bioplastic bottle sea

Bioplastics in the Sea: An Unexpected Danger


Bioplastics represent a valid alternative to traditional petroleum-derived plastic materials.

However, it is important to remember that they are not completely free from environmental impacts , especially if dispersed in the marine environment.

What are bioplastics?

Bioplastics are materials derived from renewable sources , such as plant or animal biomass.

Unlike traditional plastics, which can take hundreds of years to degrade, bioplastics biodegrade in a relatively short time, under specific environmental conditions.

Pros vs Cons

On the plus side, bioplastics are renewable and compostable. They reduce our dependence on fossil fuels and curb plastic pollution. Some bioplastics even naturally break down in the ocean.

However, bioplastics often compete with food crops and require large amounts of land, water and fertiliser to produce. They can release methane – a potent greenhouse gas – when decomposing. Some bioplastics also contain additives to improve properties like heat resistance, making them non-compostable.

Do Bioplastics Actually Biodegrade?

Many people assume bioplastics break down quickly in the environment because they’re “biodegradable”, but the reality is more complex.

PLA plastics, made from plant starch, can take 100-1000 years to decompose fully in ocean water or sealed landfills without oxygen. While they will eventually break down into natural materials, it’s not a quick process.

So-called “biodegradable” plastics, like polyethylene films, break down faster but still take weeks to months in ideal conditions like compost. In the ocean, decomposition can take years. The term “biodegradable” is misleading. Very few plastics will degrade quickly in natural environments.


That said, bioplastics do have environmental benefits. They’re made from renewable resources instead of fossil fuels, so they’re more sustainable long-term. Many are also compostable in industrial facilities, so food waste and other compost can be collected and processed together, diverting more waste from landfills and incineration.

Bioplastics are better for the planet in some ways, they won’t solve the problem of plastic pollution in our oceans and waterways. Any material that takes more than a few months to decompose fully can still accumulate and harm wildlife. The best approach is reducing single-use plastics overall, reusing materials when possible, and properly recycling or composting what’s left.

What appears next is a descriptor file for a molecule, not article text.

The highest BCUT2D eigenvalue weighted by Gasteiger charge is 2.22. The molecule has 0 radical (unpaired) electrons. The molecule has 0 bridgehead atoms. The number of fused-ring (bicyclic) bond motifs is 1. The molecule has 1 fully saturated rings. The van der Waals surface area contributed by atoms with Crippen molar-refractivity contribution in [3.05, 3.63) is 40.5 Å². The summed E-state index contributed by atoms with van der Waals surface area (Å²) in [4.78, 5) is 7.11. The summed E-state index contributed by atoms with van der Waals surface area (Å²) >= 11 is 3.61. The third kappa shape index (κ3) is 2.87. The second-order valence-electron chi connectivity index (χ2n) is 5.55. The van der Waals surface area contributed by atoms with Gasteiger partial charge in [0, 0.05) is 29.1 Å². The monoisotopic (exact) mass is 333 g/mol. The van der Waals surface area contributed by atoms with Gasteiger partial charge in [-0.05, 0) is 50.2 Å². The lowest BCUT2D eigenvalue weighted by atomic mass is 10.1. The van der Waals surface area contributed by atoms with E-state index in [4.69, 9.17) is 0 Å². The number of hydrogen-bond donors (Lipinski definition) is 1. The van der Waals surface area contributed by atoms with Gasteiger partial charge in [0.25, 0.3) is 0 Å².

What are the risks of bioplastics in the sea?

Despite their biodegradability, bioplastics can still cause harm to marine wildlife if not properly disposed of.

  • Fragmentation into microplastics:  Bioplastics dispersed in the sea fragment into microplastics, ingested by fish and other marine organisms.
  • Harm to marine wildlife:  Ingestion of microplastics can cause  digestive problems, clogging and malnutrition  in fish, compromising their health and ability to reproduce.
  • Impact on the food chain:  The accumulation of microplastics in the food chain can also have negative effects on predatory animals, such as marine mammals and birds.

What can we do to protect the sea?

  • Avoid the use of disposable plastic products , both biodegradable and traditional.
  • Correctly separate waste  to send it for recycling.
  • Promote a culture of responsibility  and respect for the environment.

Hydroswiss: innovative solutions for recycling

The problem of bioplastics in the sea represents a growing threat to marine ecosystems and fish life.

Hydroswiss is committed to the design and construction of cutting-edge industrial recycling plants , to help reduce plastic pollution and protect the sea.

With our commitment and everyone’s collaboration, we can make the sea a safer place for marine wildlife and for future generations.

Together, we can protect the sea!

ZWP Project

Zero Waste Pulper


ZWP Project

Zero Waste Pulper

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